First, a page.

Imagine if Assange could have revealed that there were no WMD's in Iraq back in 2003. We could have saved plenty more lives of our own countrymen from that wasted effort.

You are not dealing with reality.

First of all, Saddam needed to go.

Secondly, it was Saddam himself that convinced us he had WMDs.....in an attempt to warn off Iran.

Thirdly, diplomacy can not be carried out in the open. The judgement of diplomats and intelligence officers on the options of other nations and the personalities involved need to be kept secret, if the gov't is to be able to carry on relationaships with other countries.

Fourth.....we were at WAR in Afghanistan. To expose our allies to threat, if not to death, not only destroys their lives.......but frightens away other possible intelligence sources, and makes us look weak and stupid in a society in which that alone can be fatal. Assange put OUR troops at risk. For those things I would have popped a 9mm bullet through his skull in a split second. He is our enemy.

Fifth....this weirdo, this piece of narcissistic scum, this dog is accused of RAPE, fer God's sake! Not yet convicted, but i hardly think Sweden is so under the US thumb that they are inventing ways for the US to get Assange. If he is guilty, and I don't doubt he is, may he get 10 years in Sweden.

I get extremely disgusted at the gall of the people that sit here in their comfy safe living rooms and clap their hands with delight with all the maturity of little girls shown a pony, at the idea that Manning and Assange have poked the great USA in the eye! Oh Such Heroes! While people fighting for YOU, on YOUR behalf, may be taking bullets because of these two self-involved, useless, idiotic and seditious pieces of shyte.

Get the feeling this pisses me off?

You'd be correct.

Quote: Originally Posted by mentalflossView Post

What is the death count resulting from the release of these documents?

Who knows???

Even WITHOUT a death count, he put people at risk, shut down intelligence sources.

He is our ENEMY.

GEEZUS!

I gotta go to bed, before I have a ****ing aneurism.
 
petros
#17
Quote: Originally Posted by JLMView Post

I listen to him quite often on "Cross Country Checkup"- comes across to me as pretty humble.

You like RadioOne don't you?
 
mentalfloss
#18
Before you have an aneurysm (I typed this without reading your second post, lol), Colpy, I was simply responding to your assumption that lives were at risk. If there was such a serious threat stemming from these releases, then it would to stand to reason that some people could die as a direct result.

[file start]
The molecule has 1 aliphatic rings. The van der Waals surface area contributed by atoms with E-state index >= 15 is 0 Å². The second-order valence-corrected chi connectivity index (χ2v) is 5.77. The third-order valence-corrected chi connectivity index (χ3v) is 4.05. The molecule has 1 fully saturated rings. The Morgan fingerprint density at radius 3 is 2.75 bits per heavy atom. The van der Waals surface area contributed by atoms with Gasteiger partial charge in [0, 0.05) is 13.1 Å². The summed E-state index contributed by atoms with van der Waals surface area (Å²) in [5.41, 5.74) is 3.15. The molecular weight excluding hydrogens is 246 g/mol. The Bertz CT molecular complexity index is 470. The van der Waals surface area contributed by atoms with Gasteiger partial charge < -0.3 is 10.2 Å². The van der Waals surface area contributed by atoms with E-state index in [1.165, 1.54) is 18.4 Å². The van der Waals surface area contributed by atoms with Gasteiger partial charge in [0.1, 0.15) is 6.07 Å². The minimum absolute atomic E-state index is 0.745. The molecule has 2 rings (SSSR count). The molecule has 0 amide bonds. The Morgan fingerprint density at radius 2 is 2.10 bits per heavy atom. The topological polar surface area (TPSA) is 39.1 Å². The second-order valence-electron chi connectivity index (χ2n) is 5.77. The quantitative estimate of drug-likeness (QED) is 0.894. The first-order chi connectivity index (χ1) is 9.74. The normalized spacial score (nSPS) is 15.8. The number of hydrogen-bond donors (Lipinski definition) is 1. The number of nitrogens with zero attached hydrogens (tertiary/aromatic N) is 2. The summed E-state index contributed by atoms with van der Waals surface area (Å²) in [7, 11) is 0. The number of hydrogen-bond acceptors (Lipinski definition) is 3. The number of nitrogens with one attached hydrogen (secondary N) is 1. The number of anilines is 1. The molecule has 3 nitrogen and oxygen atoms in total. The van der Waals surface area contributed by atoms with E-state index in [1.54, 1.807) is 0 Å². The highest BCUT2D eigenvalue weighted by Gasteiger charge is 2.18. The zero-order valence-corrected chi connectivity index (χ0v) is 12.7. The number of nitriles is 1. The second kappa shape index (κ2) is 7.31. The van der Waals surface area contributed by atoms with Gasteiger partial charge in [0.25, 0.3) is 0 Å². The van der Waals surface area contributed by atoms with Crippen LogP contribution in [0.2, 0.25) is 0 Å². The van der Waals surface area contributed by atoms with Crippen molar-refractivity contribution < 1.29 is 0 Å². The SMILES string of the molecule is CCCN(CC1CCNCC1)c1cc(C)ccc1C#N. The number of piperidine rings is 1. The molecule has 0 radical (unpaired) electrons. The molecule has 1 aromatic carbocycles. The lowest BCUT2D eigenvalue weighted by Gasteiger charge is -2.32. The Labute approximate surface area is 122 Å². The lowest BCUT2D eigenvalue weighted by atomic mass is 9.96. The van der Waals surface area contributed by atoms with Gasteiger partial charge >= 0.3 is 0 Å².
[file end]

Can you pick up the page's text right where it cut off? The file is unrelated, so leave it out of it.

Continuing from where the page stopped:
But no lives have been adversely affected since mid-2010.

Is this a problem for you?
 
JLM
#19
Quote: Originally Posted by petrosView Post

You like RadioOne don't you?

Some of it, Yes, other parts of it are garbage IMHO!
 
gerryh
+2
#20
Quote: Originally Posted by mentalflossView Post

Before you have an aneurysm (I typed this without reading your second post, lol), Colpy, I was simply responding to your assumption that lives were at risk. If there was such a serious threat stemming from these releases, then it would to stand to reason that some people could die as a direct result.

But no lives have been adversely affected since mid-2010.

Is this a problem for you?


"Collateral damage" is only justifiable and allowed when it's the "good guys". Asange is a "bad guy" and therefore can not use that "get out of jail free" card.
 
petros
+1
#21
Quote: Originally Posted by JLMView Post

Some of it, Yes, other parts of it are garbage IMHO!

Saturdays are best.

Quote: Originally Posted by mentalflossView Post

it would to stand to reason that some people could die as a direct result.

I damn near did. I had trouble breathing from laughing for various reasons.
 
mentalfloss
+1
#22
Quote: Originally Posted by gerryhView Post

"Collateral damage" is only justifiable and allowed when it's the "good guys". Asange is a "bad guy" and therefore can not use that "get out of jail free" card.

I just thought that being an ardent supporter of freedom of information pundits like Ezra.. means that you are an ardent supporter of information, but apparently that only counts in a religious context and not in political one?

I'm not sure, I'm just trying to see where the logic is here.

Ezra cares about freedom of information but he condemns Assange (who also cares about freedom of information).

This is logically inconsistent.
 
Cliffy
+1
#23
Quote: Originally Posted by mentalflossView Post